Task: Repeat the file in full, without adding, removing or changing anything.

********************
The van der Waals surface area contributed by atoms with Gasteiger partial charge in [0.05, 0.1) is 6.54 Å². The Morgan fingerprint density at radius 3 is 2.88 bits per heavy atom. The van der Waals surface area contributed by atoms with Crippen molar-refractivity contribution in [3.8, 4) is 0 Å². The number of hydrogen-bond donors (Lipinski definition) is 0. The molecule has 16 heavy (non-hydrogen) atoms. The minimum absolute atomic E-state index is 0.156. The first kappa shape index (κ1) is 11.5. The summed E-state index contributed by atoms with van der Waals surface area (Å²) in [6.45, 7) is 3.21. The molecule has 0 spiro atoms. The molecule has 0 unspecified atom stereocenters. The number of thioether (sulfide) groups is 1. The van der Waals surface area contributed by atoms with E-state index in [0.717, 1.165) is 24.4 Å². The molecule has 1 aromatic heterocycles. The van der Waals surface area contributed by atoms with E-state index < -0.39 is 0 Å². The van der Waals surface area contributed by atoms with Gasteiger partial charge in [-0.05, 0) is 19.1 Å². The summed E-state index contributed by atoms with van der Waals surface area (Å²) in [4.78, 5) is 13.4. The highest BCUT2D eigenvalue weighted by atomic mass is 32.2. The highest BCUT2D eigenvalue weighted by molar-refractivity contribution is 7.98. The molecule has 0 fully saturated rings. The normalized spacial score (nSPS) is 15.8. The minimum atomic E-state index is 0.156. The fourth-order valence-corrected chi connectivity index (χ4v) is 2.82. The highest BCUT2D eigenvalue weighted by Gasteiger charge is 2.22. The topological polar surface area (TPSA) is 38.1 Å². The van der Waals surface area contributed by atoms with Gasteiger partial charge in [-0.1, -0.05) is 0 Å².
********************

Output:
The van der Waals surface area contributed by atoms with Gasteiger partial charge in [0.05, 0.1) is 6.54 Å². The Morgan fingerprint density at radius 3 is 2.88 bits per heavy atom. The van der Waals surface area contributed by atoms with Crippen molar-refractivity contribution in [3.8, 4) is 0 Å². The number of hydrogen-bond donors (Lipinski definition) is 0. The molecule has 16 heavy (non-hydrogen) atoms. The minimum absolute atomic E-state index is 0.156. The first kappa shape index (κ1) is 11.5. The summed E-state index contributed by atoms with van der Waals surface area (Å²) in [6.45, 7) is 3.21. The molecule has 0 spiro atoms. The molecule has 0 unspecified atom stereocenters. The number of thioether (sulfide) groups is 1. The van der Waals surface area contributed by atoms with E-state index in [0.717, 1.165) is 24.4 Å². The molecule has 1 aromatic heterocycles. The van der Waals surface area contributed by atoms with E-state index < -0.39 is 0 Å². The van der Waals surface area contributed by atoms with Gasteiger partial charge in [-0.05, 0) is 19.1 Å². The summed E-state index contributed by atoms with van der Waals surface area (Å²) in [4.78, 5) is 13.4. The highest BCUT2D eigenvalue weighted by atomic mass is 32.2. The highest BCUT2D eigenvalue weighted by molar-refractivity contribution is 7.98. The molecule has 0 fully saturated rings. The normalized spacial score (nSPS) is 15.8. The minimum atomic E-state index is 0.156. The fourth-order valence-corrected chi connectivity index (χ4v) is 2.82. The highest BCUT2D eigenvalue weighted by Gasteiger charge is 2.22. The topological polar surface area (TPSA) is 38.1 Å². The van der Waals surface area contributed by atoms with Gasteiger partial charge in [-0.1, -0.05) is 0 Å².